PSC 101 – An overview of the new People with Significant Control Register from Companies House
In April 2016, Companies House implemented the Register of People with Significant Control (PSC), requiring UK companies, Societates Europaeae (SEs) and Limited Liability Partnerships (LLPs) to hold a register of not only the beneficial owner(s) but also persons and entities with significant control.
Companies started filing this information at Companies House from June 2016, with Companies House making the register available to the public from July 2016.
It was a highly laudable move by the UK government. The PSC register continues the UK’s drive towards greater corporate transparency, and the fight against money laundering and counter terrorism financing. The publication of the register so quickly after the Panama Papers scandal made its release all the more compelling.
In the September product update of Encompass, we integrated the PSC Register with our ever-growing list of information sources. We believe it will become an invaluable addition for our users because of the benefits it offers financial services firms, lawyers, insolvency practitioners, restructuring professionals and any regulated organisation in understanding the ownership and control structures of their customers.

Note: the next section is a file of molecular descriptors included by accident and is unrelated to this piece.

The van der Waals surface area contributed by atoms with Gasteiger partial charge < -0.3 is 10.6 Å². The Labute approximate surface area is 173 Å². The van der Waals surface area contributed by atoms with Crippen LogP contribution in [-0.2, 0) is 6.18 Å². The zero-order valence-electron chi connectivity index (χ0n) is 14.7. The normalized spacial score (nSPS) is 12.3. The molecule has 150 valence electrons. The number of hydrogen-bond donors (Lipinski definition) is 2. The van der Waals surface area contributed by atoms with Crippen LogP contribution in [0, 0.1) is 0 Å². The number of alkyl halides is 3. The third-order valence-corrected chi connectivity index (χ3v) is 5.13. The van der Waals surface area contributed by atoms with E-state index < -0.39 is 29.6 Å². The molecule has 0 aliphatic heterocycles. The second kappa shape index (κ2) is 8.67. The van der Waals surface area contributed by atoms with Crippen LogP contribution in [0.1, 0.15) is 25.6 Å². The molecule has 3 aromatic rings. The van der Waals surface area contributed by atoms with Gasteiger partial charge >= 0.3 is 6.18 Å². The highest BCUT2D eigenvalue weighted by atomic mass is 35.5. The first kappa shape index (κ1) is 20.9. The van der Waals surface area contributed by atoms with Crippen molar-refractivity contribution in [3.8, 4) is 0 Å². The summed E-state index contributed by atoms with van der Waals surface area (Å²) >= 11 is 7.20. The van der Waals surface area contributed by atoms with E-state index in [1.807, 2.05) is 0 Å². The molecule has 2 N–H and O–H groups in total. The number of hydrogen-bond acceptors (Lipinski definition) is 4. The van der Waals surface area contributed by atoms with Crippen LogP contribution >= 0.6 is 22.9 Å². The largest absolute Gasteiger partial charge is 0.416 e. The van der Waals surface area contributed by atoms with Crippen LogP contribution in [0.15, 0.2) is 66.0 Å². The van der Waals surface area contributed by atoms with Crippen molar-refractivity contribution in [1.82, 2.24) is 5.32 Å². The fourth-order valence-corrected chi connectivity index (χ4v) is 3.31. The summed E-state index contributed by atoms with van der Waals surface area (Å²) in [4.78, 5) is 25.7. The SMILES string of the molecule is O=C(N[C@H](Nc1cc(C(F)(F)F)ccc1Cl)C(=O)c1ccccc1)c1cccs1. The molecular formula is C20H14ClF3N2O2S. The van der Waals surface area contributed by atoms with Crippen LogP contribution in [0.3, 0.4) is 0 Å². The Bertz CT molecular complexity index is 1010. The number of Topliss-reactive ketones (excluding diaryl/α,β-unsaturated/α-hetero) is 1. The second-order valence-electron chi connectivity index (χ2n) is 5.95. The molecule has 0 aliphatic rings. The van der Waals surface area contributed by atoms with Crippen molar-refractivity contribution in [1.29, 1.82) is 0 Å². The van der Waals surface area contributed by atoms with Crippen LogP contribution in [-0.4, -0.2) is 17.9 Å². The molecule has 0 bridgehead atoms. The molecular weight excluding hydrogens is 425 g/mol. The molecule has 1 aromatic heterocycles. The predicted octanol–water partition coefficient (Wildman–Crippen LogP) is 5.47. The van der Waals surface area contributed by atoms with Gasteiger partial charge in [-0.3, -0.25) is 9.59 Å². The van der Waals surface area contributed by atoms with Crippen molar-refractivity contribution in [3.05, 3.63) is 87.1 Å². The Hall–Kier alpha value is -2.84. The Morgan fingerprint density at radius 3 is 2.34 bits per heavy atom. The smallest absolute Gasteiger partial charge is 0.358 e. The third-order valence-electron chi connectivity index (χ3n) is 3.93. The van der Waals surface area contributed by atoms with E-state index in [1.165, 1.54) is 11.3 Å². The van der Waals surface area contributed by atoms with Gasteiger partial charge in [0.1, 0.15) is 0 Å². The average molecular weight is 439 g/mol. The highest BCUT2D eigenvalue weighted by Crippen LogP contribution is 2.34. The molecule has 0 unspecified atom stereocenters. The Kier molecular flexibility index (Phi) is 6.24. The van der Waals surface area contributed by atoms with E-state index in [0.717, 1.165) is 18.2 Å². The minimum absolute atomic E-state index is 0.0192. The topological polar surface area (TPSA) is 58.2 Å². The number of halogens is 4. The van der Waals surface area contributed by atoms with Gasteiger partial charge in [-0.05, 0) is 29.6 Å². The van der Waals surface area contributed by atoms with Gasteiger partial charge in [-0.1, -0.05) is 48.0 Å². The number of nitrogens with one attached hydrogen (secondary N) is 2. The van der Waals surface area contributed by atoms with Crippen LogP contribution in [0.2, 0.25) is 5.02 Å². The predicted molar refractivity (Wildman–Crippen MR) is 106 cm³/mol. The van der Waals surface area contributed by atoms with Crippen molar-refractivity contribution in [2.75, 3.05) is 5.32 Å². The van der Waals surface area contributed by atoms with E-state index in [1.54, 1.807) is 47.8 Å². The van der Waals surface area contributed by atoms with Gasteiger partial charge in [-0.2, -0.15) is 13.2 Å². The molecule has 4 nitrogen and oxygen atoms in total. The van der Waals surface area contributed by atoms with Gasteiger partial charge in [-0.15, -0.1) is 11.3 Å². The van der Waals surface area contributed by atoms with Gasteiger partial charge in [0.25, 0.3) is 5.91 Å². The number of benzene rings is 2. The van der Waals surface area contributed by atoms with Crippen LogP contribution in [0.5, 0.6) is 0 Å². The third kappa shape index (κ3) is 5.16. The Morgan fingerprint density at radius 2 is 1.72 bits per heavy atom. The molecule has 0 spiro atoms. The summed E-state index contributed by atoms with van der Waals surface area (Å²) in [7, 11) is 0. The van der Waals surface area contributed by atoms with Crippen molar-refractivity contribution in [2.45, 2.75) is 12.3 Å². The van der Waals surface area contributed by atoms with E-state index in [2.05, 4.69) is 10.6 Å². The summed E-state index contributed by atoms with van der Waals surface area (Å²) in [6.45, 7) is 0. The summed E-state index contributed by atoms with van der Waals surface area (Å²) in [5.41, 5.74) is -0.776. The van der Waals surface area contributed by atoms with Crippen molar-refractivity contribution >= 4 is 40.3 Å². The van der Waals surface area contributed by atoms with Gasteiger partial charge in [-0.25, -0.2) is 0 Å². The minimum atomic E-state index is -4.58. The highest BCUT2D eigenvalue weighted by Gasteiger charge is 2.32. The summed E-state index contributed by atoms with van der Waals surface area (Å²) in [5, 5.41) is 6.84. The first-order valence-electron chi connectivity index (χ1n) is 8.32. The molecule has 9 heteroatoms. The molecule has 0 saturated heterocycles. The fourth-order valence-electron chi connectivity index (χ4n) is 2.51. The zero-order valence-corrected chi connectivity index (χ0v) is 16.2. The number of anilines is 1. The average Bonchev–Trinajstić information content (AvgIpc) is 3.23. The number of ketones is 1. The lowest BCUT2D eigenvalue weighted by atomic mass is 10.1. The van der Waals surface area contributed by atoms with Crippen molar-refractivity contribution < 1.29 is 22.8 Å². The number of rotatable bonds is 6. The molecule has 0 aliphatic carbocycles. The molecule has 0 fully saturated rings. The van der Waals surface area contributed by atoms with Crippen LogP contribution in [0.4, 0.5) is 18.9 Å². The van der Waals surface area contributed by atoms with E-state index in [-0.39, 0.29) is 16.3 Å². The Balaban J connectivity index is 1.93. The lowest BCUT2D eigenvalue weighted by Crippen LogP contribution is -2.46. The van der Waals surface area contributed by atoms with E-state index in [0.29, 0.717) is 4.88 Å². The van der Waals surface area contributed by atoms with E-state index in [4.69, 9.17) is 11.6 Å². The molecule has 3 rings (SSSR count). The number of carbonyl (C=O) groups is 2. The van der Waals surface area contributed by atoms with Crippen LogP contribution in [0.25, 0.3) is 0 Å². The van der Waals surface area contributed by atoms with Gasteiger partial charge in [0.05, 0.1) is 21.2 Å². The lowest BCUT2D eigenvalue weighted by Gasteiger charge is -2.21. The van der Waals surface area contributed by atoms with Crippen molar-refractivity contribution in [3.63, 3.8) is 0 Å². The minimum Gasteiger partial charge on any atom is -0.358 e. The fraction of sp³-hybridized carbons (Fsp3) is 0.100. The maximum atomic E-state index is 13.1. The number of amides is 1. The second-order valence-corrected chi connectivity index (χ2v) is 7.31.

a brief guide to the People with Significant Control Register
The introduction of the register is the latest amendment to the Companies Act 2006, and was included alongside other measures relating to transparency contained in the Small Business, Enterprise and Employment Act 2015, implementing one of the main tenants of the EU’s Fourth Money Laundering Directive (AML4). The ultimate aim is to help combat money laundering and terrorist financing by creating a full picture of both the legal and beneficial ownership of businesses in a publicly accessible register.
AML4, which doesn’t come into effect until June 2017, extends an obligation on Member States to hold a register of beneficial owners beyond that imposed in AML3. Where AML3 focussed on ultimate beneficial owner, AML4 has expanded the definition to include people with significant control, such as CEOs, CFOs and chairmen. The UK is the first country within the EU to meet these requirements, with similar initiatives currently being undertaken by other member states. By contrast, The Netherlands has advanced plans for a register similar to the UK, but early indications suggest an access fee will be levied and only certain categories of use will be allowed.
The PSC register was launched in April 2016, and from June 2016 companies were required to include details of PSCs along with their yearly Confirmation Statement submitted to Companies House (which replaced the Annual Return). It is incumbent on companies themselves to maintain an accurate and up to date record of their PSC register, and advise Companies House of any changes.